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Arts and Culture

Featured Interdisciplinary Initiative

Arthur C. Clarke Center for Human Imagination

The Arthur C. Clarke Center for Human Imagination advances understanding of the phenomenon of imagination and its practical applications. We research, enhance and enact the gift of human imagination by bringing together the inventive power of science and technology with the critical analysis of the humanities and the expressive insight of the arts. In addition, we work to develop more effective ways of using imagination to cultivate public engagement with the big questions of our time, improve education and learning and enhance the application of imagination in meeting humanity’s challenges.

Labs, Projects, Programs and Collaborations

Arts and Community Engagement: Community Connections Fellowship

The UC San Diego Arts and Community Engagement initiative offers an annual fellowship for graduate students to create meaningful partnerships with community organizations, with an eye toward education, engagement and divergent experiences with the visual and performing arts.

Featured Researchers and Professors

Elizabeth Cartwright

Professor, Department of Visual Arts

With Nan Renner of the Birch Aquarium at Scripps, Elizabeth Cartwright is leading a multiyear research and curatorial project on oceanography for the Getty Foundation's Pacific Standard Time 2024 Art + Science initiative called “Oceanographic Art and Science: Navigating the Pacific.”

Lei Liang

Professor, Department of Music

Lei Liang coleads “Hearing Seascapes,” an ongoing project that reimagines the life and sounds of varied aquatic locales such as the Arctic and tropical coral reefs.

Micah Muscolino

Professor, Department of History

Micah Muscolino specializes in the environmental history of modern China and researches the history of water and soil conservation in Northwest China’s Loess Plateau region from the 1940s to the present. His books include "Fishing Wars and Environmental Change in Late Imperial and Modern China" (2009) and "The Ecology of War in China: Henan Province, the Yellow River, and Beyond, 1938-1950" (2015).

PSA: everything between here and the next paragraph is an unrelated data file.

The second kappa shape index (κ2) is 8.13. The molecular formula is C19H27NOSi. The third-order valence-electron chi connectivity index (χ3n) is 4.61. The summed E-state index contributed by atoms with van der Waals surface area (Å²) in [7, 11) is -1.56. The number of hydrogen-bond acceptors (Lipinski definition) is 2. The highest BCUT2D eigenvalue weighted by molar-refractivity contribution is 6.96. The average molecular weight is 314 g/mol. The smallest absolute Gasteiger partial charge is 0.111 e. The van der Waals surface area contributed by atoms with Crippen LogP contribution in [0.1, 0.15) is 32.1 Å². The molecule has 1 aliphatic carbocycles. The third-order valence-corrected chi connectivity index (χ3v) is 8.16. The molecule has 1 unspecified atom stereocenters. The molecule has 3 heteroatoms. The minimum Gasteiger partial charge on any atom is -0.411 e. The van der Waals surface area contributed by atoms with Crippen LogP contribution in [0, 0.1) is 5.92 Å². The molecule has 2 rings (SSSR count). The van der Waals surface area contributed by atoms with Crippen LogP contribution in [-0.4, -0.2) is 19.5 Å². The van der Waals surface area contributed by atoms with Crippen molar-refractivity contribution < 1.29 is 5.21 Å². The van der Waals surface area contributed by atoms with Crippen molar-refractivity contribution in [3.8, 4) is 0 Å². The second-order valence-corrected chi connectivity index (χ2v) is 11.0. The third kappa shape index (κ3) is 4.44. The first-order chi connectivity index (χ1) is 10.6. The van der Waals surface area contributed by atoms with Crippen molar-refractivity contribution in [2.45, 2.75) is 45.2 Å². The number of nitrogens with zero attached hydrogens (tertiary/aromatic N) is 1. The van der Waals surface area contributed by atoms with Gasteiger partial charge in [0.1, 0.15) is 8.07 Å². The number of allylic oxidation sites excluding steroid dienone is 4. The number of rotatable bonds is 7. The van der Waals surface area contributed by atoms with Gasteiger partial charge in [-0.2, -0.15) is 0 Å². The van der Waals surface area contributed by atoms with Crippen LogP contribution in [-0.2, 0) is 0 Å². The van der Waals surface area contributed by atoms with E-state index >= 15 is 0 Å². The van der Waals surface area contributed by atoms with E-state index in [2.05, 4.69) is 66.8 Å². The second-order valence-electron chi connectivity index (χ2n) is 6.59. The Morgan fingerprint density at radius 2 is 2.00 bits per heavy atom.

Kathryn Schulmeister

Doctoral Student, Department of Music

Kathryn Schulmeister is a professional double bassist, interdisciplinary artist, educator and scholar with international performance experience. She is pursuing her Doctor of Musical Arts at the UC San Diego Department of Music and is a 2021-22 Fellow in the Community Connections Fellowship program. Inspired by the San Diego Coastkeeper Six Cleanup Challenge, Kathryn will compose for and create "Sounds for Sustainability: A Live Creation Series" featuring public musical events in six different coastal, inland and urban environments in San Diego County. All live creation events will involve a neighborhood cleanup, removing litter and debris from the site and creating music out of the trash that undoubtedly takes a toll on the city and its natural habitats.

Shelley Streeby

Professor, Ethnic Studies

Shelly Streeby is the author of “Imagining the Future of Climate Change: World-Making through Science Fiction and Activism." The book highlights social movements led by Indigenous people and people of color at the forefront of challenging the fossil fuel industry's threat to our environment. Her recent research focuses on climate change and public education in the Octavia E. Butler Papers at the Huntington Library in San Marino, Calif.

Matthew Vitz

Associate Professor, History

Matthew Vitz researches the urban and environmental history of Mexico and Latin America, energy history, the ecological and social impacts of beachfront tourism in 20th century Mexico and food history. In his book “A City on a Lake,” he tracks the environmental and political history of Mexico City. He explains its transformation from a forested, water-rich environment into a smog-infested megacity plagued by environmental problems and social inequality.

Pinar Yoldas

Associate Professor, Visual Arts

Pinar Yoldas created “Hollow Oceans,” a sculptural installation in six chapters included in the 2021 Venice Biennale. Her work is an experimental immersion in the near future of the oceans.

Videos

Featured Courses

Hearing Seascapes

Lei Liang, Department of Music, co-leads “Hearing Seascapes,” an ongoing project and graduate level course that reimagines the life and sounds of varied aquatic locales such as the Arctic and tropical coral reefs.

HILD 43. Anthropocene 4: The Great Acceleration, 1945–Present 

Explores the intensification of industrialization and urbanization and their environmental impact, including skyrocketing greenhouse gas emissions, air and water pollution, soil depletion, and deforestation. Also, analyzes different environmentalisms and imagines futures distinct from climate catastrophe.